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      • Pulpit Highlights - John MacArthur

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        from Grace Community Church / Added

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        John MacArthur General Session 1 Separating from Unbelievers Full Audio Download http://www.shepherdsfellowship.org/media/details/?mediaID=5202 Full Video Download http://www.shepherdsfellowship.org/media/details/?mediaID=5204

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        • A Conquering, Courageous Faith, Part 1 (Hebrews 11:30-31) John MacArthur

          48:26

          from John MacArthur / Added

          http://www.gty.org/resources/sermons/90-388 We have been going through the eleventh chapter of Hebrews and we're going to return to that tonight, but by no means are we going to complete the text before us and I had no intention of doing that because it opens up to us so much Old Testament scripture. Hebrews chapter 11, this is known as the faith chapter, stretches into the beginning of chapter 12, as we will see. We have been reminded all the way through this chapter that anyone who has a relationship with God has that relationship based on faith and not of works. We have started all the way back in the book of Genesis to see the examples of faith, or as they're often known, the heroes of faith. And we progressed through the patriarchs, arrived at Moses and that took us through the books, the early books of the Bible known as the Pentateuch. As we come to verse 30 and following, we pick up the account in Joshua and Judges and references are made to people who lived in the time of the writing of 1 and 2 Samuel and then 1 and 2 Kings. And we sweep all the way from there in these final verses through the prophets, you could say all the way up to John the Baptist. So from verse 30 where we are introduced to the walls of Jericho, the entry into the promised land, we go all the way through the prophets in just those few verses. Obviously not covering all of them, but representative names are given that sweep through that period....

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          • A Warning to Every Proud Ruler (Daniel 4) John MacArthur

            53:43

            from John MacArthur / Added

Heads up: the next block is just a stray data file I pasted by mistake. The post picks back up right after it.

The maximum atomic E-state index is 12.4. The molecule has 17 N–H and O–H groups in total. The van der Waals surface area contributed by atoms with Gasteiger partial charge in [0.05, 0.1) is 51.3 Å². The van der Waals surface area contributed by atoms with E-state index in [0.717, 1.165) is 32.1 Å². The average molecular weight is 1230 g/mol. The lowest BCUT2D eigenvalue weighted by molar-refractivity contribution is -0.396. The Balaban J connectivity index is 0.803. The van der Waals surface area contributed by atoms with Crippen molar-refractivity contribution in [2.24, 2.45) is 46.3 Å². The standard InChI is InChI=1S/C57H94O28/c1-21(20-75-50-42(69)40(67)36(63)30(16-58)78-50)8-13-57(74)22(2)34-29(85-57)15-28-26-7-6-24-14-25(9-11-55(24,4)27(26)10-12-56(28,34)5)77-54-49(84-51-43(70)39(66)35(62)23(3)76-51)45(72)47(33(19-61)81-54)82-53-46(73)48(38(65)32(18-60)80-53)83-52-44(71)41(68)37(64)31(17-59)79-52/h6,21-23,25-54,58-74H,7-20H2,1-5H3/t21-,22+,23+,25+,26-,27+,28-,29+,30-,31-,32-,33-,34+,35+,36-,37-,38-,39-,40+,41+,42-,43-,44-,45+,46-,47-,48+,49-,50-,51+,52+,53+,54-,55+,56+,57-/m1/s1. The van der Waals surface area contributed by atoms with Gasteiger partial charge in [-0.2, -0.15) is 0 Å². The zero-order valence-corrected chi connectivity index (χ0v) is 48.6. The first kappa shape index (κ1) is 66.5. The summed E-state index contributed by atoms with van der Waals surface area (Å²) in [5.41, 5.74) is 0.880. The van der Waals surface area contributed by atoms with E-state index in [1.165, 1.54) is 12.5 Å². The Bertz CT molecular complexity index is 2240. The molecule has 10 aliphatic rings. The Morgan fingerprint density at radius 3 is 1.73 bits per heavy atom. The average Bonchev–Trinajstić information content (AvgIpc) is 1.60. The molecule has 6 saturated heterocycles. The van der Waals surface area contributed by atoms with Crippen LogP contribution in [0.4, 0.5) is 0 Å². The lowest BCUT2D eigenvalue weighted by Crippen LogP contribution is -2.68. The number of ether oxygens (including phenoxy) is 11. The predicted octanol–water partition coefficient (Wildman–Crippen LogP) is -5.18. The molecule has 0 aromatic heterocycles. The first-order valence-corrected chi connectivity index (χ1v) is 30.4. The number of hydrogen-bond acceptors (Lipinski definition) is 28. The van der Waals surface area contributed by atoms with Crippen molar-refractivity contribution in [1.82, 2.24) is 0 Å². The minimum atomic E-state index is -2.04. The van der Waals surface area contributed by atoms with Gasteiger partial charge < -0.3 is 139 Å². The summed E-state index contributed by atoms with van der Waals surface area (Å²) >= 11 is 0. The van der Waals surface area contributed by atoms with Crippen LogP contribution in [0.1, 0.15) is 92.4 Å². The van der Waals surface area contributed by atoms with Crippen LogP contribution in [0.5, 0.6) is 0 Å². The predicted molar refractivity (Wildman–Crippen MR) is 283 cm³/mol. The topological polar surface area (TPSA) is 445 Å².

http://www.gty.org/resources/sermons/90-450 Two weeks ago I took the opportunity to talk a little bit about the issues that our world and our country faces today, and I'm going to do that again this morning. And then I'm going to start a book. I'm not comfortable not teaching a book of the Bible, so we'll continue to do some Christ in the Old Testament on Sunday nights, but everybody's been kind of pushing me in the direction of "You need to do the gospel of John." Everybody loves the teaching concerning our Lord Jesus Christ. I did John in 1970, so I need to do it right; I need to get another shot at it. So we'll do that. But starting a couple of weeks ago we took a look at the condition our country is in, our world is in--and I'm not trying to be political, I'm trying to help you understand what you're seeing in your world from a biblical perspective. And that's my responsibility before God. We looked at Romans 1, and I want to take you back to Romans 1 because I want you to understand what is really the driving problem behind the collapse of our world. And it can be identified. I've heard a lot of political speeches in my life. No one should be sentenced to hearing very many, and I have certainly had to endure more than I would like. I've heard them in the recent years because of media, more frequently than ever. And I have never, I have never heard one world leader or one American politician state the real problem in this country and in this world--never, not even close. I assume that they don't know it or that they're afraid to say it. So I'm going to tell you what the problem is today--the problem with this country, the problem with the rest of the world, the problem with every nation, every leader, every ruler, every counsel, every committee, every assembly, every group that comes together. It's one problem: Romans 1, verse 28. "They didn't see fit to acknowledge God any longer." That's it; that's it....